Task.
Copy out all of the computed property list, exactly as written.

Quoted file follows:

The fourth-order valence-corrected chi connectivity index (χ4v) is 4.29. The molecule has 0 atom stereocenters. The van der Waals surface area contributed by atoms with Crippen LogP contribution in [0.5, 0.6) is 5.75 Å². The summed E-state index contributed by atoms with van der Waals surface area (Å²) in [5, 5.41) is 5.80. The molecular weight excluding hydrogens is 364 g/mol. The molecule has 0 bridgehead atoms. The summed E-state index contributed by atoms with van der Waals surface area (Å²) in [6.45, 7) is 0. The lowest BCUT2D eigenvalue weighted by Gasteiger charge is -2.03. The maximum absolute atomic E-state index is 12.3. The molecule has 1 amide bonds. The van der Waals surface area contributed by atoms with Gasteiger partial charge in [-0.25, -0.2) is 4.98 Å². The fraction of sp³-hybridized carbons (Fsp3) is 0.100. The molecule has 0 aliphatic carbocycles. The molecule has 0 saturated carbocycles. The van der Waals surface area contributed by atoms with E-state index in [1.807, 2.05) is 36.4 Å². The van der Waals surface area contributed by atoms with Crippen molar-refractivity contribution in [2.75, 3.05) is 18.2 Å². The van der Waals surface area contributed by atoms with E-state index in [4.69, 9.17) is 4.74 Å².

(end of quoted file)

The fourth-order valence-corrected chi connectivity index (χ4v) is 4.29. The molecule has 0 atom stereocenters. The van der Waals surface area contributed by atoms with Crippen LogP contribution in [0.5, 0.6) is 5.75 Å². The summed E-state index contributed by atoms with van der Waals surface area (Å²) in [5, 5.41) is 5.80. The molecular weight excluding hydrogens is 364 g/mol. The molecule has 0 bridgehead atoms. The summed E-state index contributed by atoms with van der Waals surface area (Å²) in [6.45, 7) is 0. The lowest BCUT2D eigenvalue weighted by Gasteiger charge is -2.03. The maximum absolute atomic E-state index is 12.3. The molecule has 1 amide bonds. The van der Waals surface area contributed by atoms with Gasteiger partial charge in [-0.25, -0.2) is 4.98 Å². The fraction of sp³-hybridized carbons (Fsp3) is 0.100. The molecule has 0 aliphatic carbocycles. The molecule has 0 saturated carbocycles. The van der Waals surface area contributed by atoms with E-state index in [1.807, 2.05) is 36.4 Å². The van der Waals surface area contributed by atoms with Crippen molar-refractivity contribution in [2.75, 3.05) is 18.2 Å². The van der Waals surface area contributed by atoms with E-state index in [4.69, 9.17) is 4.74 Å².